Date of Award

Spring 2021

Degree Name

Bachelor of Arts


International Studies: Middle East Studies

First Advisor

Zayde Antrim

Second Advisor

Blase Provitola


In Moroccan history, Sufis maintained close ties with the makhzan, the sharifian state. Nevertheless, these ties were predicated on a balance of power relations between the two sides. A great deal of existing sources deal primarily with political activism and mystical aspects of the Sufi orders. Yet, researchers have neglected the rather complicated and nuanced connection between religious dimension and political landscapes of the sharifian state. Thus, this tendency has led to potential bias and, at worst, false pictures of the religio-political role of Sufism in interacting with the central sultanate in pre-protectorate-period Morocco.

This thesis proposes a new interpretation of the shifting relationship between Sufism and the Moroccan state in the early twentieth century. More specifically, it explores the Kettaniyya order as tangible evidence of the link between the spiritual guidance of the Sufi cheikh and his ideals of preserving religious legitimacy and ensuring national security between 1908 and 1909. Mohammed Al-Kettani, the leader of the brotherhood, had borne tremendous ire against the Alaouite sultan, Abdel-Hafid, for his failure to maintain order in Morocco. I argue that the effort to ensure the religious legitimacy of the Kettaniyya Sufi order was the main vehicle for Mohammed Al-Kettani’s challenge to the political structures of Abdel-Hafid. The deployment of the baraka power in tandem with his symbolic weight paved the road for the creation of an institutional framework that unified rural allies to counter the Alaouite state. Henceforth, a nuanced and critical analysis of existing studies of the Sufi cheikh facilitates an understanding of a variety of 3 profound and essential facets of the Kettaniyya order between 1908 and 1909.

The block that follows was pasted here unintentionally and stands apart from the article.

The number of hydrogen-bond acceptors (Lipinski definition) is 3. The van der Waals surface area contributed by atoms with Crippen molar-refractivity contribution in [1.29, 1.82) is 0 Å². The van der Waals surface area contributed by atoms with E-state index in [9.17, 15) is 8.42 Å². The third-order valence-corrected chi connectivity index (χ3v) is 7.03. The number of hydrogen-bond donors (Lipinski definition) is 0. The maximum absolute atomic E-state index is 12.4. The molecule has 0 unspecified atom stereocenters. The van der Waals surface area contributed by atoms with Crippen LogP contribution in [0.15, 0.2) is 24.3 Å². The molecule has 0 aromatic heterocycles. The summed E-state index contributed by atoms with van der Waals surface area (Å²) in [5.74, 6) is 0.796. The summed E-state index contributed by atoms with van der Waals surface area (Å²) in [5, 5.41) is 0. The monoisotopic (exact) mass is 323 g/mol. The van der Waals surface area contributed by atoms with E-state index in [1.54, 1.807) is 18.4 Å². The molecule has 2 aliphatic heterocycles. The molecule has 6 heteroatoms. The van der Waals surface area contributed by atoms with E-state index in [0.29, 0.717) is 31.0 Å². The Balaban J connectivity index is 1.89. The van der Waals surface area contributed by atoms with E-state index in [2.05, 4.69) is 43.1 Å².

Senior thesis completed at Trinity College, Hartford CT for the degree of Bachelor of Arts in International Studies. Full text is limiited to the campus only.